Islamophobia, Poverty & Pandemic
Islamophobia Studies Journal is produced in collaboration with the Islamophobia Research and Documentation Project at the Centre for Race and Gender at Berkeley: a research unit dedicated to the systematic study of Othering Islam and Muslims. In the latest issue, Volume 8 issue 1, Nofret Berenice Hernández Vilchis considers Fighting Islamophobia Through Preservation of Memory. A Case Study: Palestinian Journalism. In Effective Countering Islamophobia Strategies in the Digital Age: Three Approaches, Sahar Khamis explores three important strategies which have been successfully deployed by Muslims to resist Islamophobia in the digital age. In her paper Gendered Islamophobia in Italy: The Case of Silvia Aisha Romano, author Marta Panighel, applies a discourse analysis to examine the contemporary debate on Muslims and Islam in Italy and the media’s role in reproducing stereotypes and discrimination.
In Responding to Islamophobia: British Muslims “Talk Back” to the UK, Sabah Firoz Uddin analyses forms of British Muslim cultural production, including visual art, fashion, music, and poetry to explore how second and third generation Muslims in Britain resist calls to become “normal” or “good” Muslims. A. Coletsou studies the audiovisual representations of Iran by American popular culture from 1973 until today in Cinematic Representations of Iran after 9/11 and their Instrumentalization by the American Foreign Policy. In Mapping Islamophobia: The Indian Media Environment, M. Mohibul Haque and Abdullah Khan examine the Islamophobic media coverage in India, the deliberate and carefully designed dissemination of factually inaccurate narratives, signs of Islamophobia, and the government’s stance on this issue. Hisham Aidi looks at Moulay Ismail and the Mumbo Jumbo: Black Morocco Revisited, with critical reference to Chouki El Hamel’s Black Morocco: A History of Slavery, Race and Islam (2015). Sheheen Kattiparambil focuses on the relationship between nation-making and the emergence of Islamophobia in India in her article Conceptualizing Islamophobia in India. Premising on the idea that Islamophobia should be understood as the negation of Muslim political subjectivity, this article argues that Hindutva is not an aberration rather it is a continuation of the Indian nation-making project with the Muslim placed as the other of this project. Finally, Iskander Abbasi charts a genealogy of Russian Islamophobia from mediaeval Tsardom to modern Soviet and Post-Soviet Russia in Russian Islamophobia: From Medieval Tsardom to the Post-Soviet Man, arguing that they signify a cohesive and consistent form of longue durée Russian Islamophobia which shares much in common with other renditions of Islamophobia emanating from the West.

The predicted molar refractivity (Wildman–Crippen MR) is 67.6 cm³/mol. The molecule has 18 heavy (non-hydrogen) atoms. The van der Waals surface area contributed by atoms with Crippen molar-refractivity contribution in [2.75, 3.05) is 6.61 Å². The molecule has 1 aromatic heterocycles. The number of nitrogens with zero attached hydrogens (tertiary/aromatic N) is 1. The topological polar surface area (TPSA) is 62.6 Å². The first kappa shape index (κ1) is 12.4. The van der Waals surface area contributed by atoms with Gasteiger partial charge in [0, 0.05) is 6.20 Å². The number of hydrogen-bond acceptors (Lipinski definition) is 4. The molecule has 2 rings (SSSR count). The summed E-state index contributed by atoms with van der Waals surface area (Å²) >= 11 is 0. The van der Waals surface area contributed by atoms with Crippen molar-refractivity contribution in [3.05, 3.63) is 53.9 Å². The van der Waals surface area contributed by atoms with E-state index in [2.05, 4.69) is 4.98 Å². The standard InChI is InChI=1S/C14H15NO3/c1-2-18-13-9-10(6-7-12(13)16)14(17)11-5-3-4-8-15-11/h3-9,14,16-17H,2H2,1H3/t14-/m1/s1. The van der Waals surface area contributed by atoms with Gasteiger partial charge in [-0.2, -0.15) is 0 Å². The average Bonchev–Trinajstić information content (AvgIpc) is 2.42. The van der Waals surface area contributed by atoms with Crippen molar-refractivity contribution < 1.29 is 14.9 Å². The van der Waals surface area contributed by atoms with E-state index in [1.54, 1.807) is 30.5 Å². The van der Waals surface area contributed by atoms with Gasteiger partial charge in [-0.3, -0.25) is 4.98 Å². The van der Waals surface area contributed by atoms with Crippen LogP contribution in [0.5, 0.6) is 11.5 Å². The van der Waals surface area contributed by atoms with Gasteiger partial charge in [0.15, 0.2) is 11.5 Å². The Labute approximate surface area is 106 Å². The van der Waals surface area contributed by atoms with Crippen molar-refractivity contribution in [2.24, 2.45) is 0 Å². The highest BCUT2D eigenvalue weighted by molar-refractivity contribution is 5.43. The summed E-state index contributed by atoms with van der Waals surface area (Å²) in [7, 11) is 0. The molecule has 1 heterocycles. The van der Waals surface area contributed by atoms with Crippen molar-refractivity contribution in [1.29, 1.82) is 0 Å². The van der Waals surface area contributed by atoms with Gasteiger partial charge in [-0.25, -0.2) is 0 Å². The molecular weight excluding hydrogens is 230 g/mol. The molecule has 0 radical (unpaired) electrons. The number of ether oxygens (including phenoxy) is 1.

In the latest issue of World Review of Political Economy, Volume 14 Issue 3, Persefoni Tsaliki and Lefteris Tsoulfidis’s article Financialization Historically Contemplated: Putting Old Wine in New Barrels examines the extent to which financialization is a new phase of capital accumulation characterised by its own economic laws in which the real (production) economy adjusts accordingly. B. Gloria Martínez and Alejandro Valle Baeza explore Capital Composition and Rate of Surplus Value: Empirical Evidence for Rethinking the Value Transfers in International Trade. Satoshi Ohira and Chen Li consider A Marxian Optimal Growth Model for Economies with Minimum Subsistence Wages. In The Debt-Austerity Crutch: African Elite Agency in the Fourth (US) Cycle of Accumulation of Historical Capitalism Salimah Valiani offers a systemic, class-based explanation for what is commonly understood as the anti-democratic nature of international financial institutions and corruption of African leaders. The analysis provides an explanation for why not a single African state has defaulted on external debt, as Argentina did, in 2001.
In China’s Long War on Poverty Carlos Martinez discusses the anti-poverty measures taken during the various phases of the Chinese Revolution, concluding that poverty alleviation, and the improvement of people’s living standards, has been foundational to the entire Chinese socialist project. Based on a class analysis, Anatolii Arseienko and Vitalina Butkaliuk’s article The Social Consequences of the Global Expansion of the COVID-19 Pandemic shows the failure of the commercialised health care system in the Global North and South to address the COVID-19 pandemic and concludes that global civilization must move toward a more just and democratic world order that is able to put the health of workers before monopoly profits, and to guarantee everyone the right to live with dignity.
In the latest issue of Arab Studies Quarterly Volume 45 Issue 4, Bansidhar Pradhan argues that the 2014 operation, code named “Operation Protective Edge,” was but a part of Israel’s long-term, well-thought-out, and consistently pursued policy of crushing Palestinian resistance and eliminating Palestinian identity and nationalism in Occupation vs. Resistance: Contextualizing Israel’s 2014 Operation Against the Palestinian Population in Gaza. In Navigating Economic Inclusion and Psychological Exclusion: Immigration in Hamid’s The Reluctant Fundamentalist, Ayman Mleitat, Bilal Hamamra, and Ahmad Qabaha offer a comprehensive analysis of Changez’s struggle for acceptance in America by placing his experiences as an immigrant within the broader political and socio-economic global system. There is also a timely essay by the editor, Ibrahim G. Aoudé, titled Imagining Palestine: From the Margin to the Center which concludes that the culture of resistance in concert with the armed struggle will empower the marginalised in realising this objective. Tahrir Hamdi’s Imagining Palestine reaffirms this thesis of liberation.
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